A friend visiting from Auckland was told on Saturday night ‘You should move back to Wellington, it’s having a literary renaissance’, and I thought – you know, I think she might be right. And I think it’s because there are quite a few ordinary people who are just organising things and doing things here at the moment, and I think that if LitCrawl wasn’t the start of this little renaissance, it certainly is one of its shining stars. Thanks Claire and Andy, we really appreciate it!

photos from Helen:

 

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Polylingual – some of the audience at Polylingual Spree at Ferret Bookshop

‘The more languages you know, the more you are human’
– Tomáš Garrigue Masaryk Come and hear lively readings of poetry in languages from around the world, read by poet translators Marco Sonzogni (Italian), Vana Manasiadis (Greek), Ya-Wen Ho (Mandarin) and more. Hosted by Helen Rickerby (mostly English).

 

 

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Mansfield 1 – Some of the Mansfield event-goers having afternoon tea on the lawn, including Sarah Laing

 

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Mansfield 2 – Another view of the afternoon tea-ing, including Anna Jackson talking to Vana Manasiadis. The offending brick wall (which fell down in the quake) can be seen beside the house, on the left.

Yes, after a splendid event at the Katherine Mansfield House with the sun shining and afternoon tea and poems, the place suffered damage in the quake.

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A letter from Sarah Forster from NZ Booksellers:

Hi Paula

I didn’t go to any poetry last night, mores the pity, but the three events I did go to – True Stories Told Live, Toby & Toby and Essays were all brilliant. I have attended every year since it began. Here are a few bits and pieces for you to weave in.

At the end of LitCrawl 2016, Juliet Blyth noted to me that the most special thing about LitCrawl is that everybody sees it as being for them. There is no demographic that didn’t turn out, despite the terrible Wellington weather.

At True Stories Told Live at the Wellington Central Library, I sat in front of a family of five, the three girls aged roughly 5-11, and though they were bickering beforehand and saying ‘This is going to be boring,’ as soon as the stories began I didn’t hear a peep. As Wellington’s Mayor Justin Lester told of his upbringing with his father searching for white gold, as well as a new mistress in every port they lived in; as Paula Morris wove the spell of the Little House on the Prairie; Emily Perkins told of the changes wrought by self-help books, and an enduring, changing, friendship; Khalid Warsame told of his panic attacks and how the pain of an anonymous other – and a book – somehow eased his own pain; and as Anahera Gildea pulled us through the most painful experience of her life – but the one that led to her finally publishing her writing, and selling her art – these kids sat spellbound. True Stories Told Live at its best is utterly brutal – the laughs are always there, but the truth-telling takes your breath away. I am not sure how we didn’t float out of there on a sea of tears after Gildea’s story, and I want to thank her if she is reading this, for sharing it.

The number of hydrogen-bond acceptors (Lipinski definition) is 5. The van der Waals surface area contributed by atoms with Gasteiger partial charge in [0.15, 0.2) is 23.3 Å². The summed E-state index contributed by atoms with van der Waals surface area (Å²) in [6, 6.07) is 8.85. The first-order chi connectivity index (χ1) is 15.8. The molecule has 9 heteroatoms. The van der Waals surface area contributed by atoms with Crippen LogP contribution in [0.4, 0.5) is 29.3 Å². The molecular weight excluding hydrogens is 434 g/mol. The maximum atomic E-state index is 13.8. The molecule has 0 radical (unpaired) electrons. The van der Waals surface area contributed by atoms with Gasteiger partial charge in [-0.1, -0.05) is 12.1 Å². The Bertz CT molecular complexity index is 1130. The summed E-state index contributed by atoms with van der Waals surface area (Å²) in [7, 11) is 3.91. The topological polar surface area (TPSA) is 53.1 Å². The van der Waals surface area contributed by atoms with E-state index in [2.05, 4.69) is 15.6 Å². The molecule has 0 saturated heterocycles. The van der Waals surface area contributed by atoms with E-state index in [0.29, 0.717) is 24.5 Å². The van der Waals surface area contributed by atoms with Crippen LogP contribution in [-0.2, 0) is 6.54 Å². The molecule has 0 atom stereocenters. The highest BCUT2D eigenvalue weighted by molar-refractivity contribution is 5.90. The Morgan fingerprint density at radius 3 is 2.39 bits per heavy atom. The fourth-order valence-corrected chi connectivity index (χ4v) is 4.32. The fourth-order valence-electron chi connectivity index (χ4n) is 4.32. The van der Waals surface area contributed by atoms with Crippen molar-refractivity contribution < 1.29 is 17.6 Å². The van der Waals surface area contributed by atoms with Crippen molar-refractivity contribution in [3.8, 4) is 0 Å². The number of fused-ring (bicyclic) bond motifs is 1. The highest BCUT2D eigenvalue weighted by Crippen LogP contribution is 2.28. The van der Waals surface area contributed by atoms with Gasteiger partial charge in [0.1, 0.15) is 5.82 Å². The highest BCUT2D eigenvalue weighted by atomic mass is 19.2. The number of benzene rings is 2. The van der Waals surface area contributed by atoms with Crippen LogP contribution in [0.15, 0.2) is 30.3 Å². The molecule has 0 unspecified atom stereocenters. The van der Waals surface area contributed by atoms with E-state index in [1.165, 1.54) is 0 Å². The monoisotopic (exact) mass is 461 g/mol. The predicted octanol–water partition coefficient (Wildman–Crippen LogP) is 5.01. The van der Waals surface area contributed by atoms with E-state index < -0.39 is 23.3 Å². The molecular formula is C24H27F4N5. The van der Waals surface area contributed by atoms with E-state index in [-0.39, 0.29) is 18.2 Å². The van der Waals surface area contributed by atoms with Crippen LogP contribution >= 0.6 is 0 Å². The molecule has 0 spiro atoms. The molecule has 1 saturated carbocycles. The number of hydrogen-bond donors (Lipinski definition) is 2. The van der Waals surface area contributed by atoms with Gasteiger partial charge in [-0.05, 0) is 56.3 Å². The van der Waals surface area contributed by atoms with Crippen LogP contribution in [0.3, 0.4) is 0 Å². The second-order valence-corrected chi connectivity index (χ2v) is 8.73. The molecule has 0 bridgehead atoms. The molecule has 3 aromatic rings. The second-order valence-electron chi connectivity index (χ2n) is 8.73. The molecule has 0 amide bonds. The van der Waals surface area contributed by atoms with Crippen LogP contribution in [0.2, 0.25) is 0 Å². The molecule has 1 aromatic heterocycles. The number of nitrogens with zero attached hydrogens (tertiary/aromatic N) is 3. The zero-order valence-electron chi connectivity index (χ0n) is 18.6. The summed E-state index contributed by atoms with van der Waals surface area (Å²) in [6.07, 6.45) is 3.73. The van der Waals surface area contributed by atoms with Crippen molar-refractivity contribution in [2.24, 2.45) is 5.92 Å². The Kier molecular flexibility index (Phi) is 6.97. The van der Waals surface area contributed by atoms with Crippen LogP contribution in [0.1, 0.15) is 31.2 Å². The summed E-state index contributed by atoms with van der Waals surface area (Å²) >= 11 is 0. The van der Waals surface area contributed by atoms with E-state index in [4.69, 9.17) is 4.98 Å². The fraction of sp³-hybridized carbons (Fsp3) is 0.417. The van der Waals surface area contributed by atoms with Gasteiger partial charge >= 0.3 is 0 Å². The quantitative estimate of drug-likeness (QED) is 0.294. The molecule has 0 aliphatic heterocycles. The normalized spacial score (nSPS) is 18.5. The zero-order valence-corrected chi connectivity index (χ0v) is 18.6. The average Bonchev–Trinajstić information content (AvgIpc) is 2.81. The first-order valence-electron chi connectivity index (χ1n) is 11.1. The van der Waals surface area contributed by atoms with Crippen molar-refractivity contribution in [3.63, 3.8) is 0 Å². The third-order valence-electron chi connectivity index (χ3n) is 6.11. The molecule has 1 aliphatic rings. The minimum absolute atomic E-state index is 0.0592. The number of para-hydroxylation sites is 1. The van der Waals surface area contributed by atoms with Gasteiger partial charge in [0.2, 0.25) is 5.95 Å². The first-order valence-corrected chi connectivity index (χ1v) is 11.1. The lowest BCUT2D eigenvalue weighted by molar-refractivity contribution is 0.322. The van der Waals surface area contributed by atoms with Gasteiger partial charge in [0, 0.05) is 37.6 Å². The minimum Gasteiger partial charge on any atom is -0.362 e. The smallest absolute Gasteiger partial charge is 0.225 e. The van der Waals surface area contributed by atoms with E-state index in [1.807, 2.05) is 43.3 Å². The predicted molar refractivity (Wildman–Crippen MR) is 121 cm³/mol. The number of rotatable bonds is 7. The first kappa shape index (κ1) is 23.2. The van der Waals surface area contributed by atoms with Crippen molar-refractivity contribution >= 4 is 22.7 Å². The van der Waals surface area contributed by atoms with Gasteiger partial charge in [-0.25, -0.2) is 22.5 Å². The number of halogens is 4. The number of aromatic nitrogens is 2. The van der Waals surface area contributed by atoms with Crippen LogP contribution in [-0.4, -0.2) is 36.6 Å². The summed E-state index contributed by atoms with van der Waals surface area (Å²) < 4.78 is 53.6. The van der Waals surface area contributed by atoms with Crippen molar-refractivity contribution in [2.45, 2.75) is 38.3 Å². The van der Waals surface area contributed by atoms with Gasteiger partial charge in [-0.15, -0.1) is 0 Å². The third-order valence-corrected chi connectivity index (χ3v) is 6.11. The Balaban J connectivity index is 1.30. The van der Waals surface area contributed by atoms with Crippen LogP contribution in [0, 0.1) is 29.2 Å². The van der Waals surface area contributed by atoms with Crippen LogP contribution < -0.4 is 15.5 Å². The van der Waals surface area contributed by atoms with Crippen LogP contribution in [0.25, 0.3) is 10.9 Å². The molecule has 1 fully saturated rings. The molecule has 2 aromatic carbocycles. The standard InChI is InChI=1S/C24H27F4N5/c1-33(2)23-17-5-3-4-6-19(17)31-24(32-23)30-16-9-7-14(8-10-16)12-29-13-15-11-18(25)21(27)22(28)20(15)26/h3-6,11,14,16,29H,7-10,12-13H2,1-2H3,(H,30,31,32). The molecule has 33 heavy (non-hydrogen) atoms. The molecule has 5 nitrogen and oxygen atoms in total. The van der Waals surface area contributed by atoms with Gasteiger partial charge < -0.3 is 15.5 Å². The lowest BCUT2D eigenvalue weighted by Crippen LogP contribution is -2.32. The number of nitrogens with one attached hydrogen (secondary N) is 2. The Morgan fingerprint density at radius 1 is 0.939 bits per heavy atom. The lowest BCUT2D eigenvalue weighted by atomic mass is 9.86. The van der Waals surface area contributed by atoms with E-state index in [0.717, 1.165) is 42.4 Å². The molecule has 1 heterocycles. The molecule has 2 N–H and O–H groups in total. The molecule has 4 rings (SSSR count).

At Toby & Toby at Caroline Bar, it was standing room only, as Toby Manhire interviewed first Susie Ferguson, then Ashleigh Young. This was a louder crowd, but engaged nonetheless. There were probably about 300 of us all crammed in the back of the bar, standing – I had a handy barstool to kneel up on, which made me only 3 inches taller than my friend Harriet Elworthy was standing. How do we deserve Susie Ferguson on our airwaves,  Shannonn Te Ao  in our art galleries, Ashleigh Young as one of our best editors and writers?

It was a one-two for me with Ashleigh, as she was one of the speakers at the final event I attended, at Meow Bar. Again there was a huge range of ages, though starting from 18 this time, as well as those in the more traditional festival-going age group (the boomers). Essays featured three female essayists – Ashleigh plus Aimie Cronin and Naomi Arnold – and again I was privileged to see Khalid Warsame in performance.
As well as reading from their work, each of them talked a little about essay-writing, and the difficulty of deciding how much of your family and friends’ experiences you are allowed to use. Khalid was fascinating – he is the director of the Young Writer’s Festival in Newcastle, and as an African Australian, he has realised his point of view is incredibly unique. He talked about being pigeonholed as other, and read aloud half of a four-sentence essay, on this theme.

Everything I saw at LitCrawl opened my eyes and my mind in one way or another. Pirate and Queen (aka. Claire Mabey and Andrew Laking) are geniuses: the only complaint I have was that I had to choose from at least 2 options per session that I desperately wanted to attend: an excellent problem to have. While most of the events I attended were very packed, most didn’t need to send people away. The volunteers were better deployed than previously as well. What could have been just another soggy Saturday night in Wellington was touched with magic, thanks to this generous, informative, inspirational event.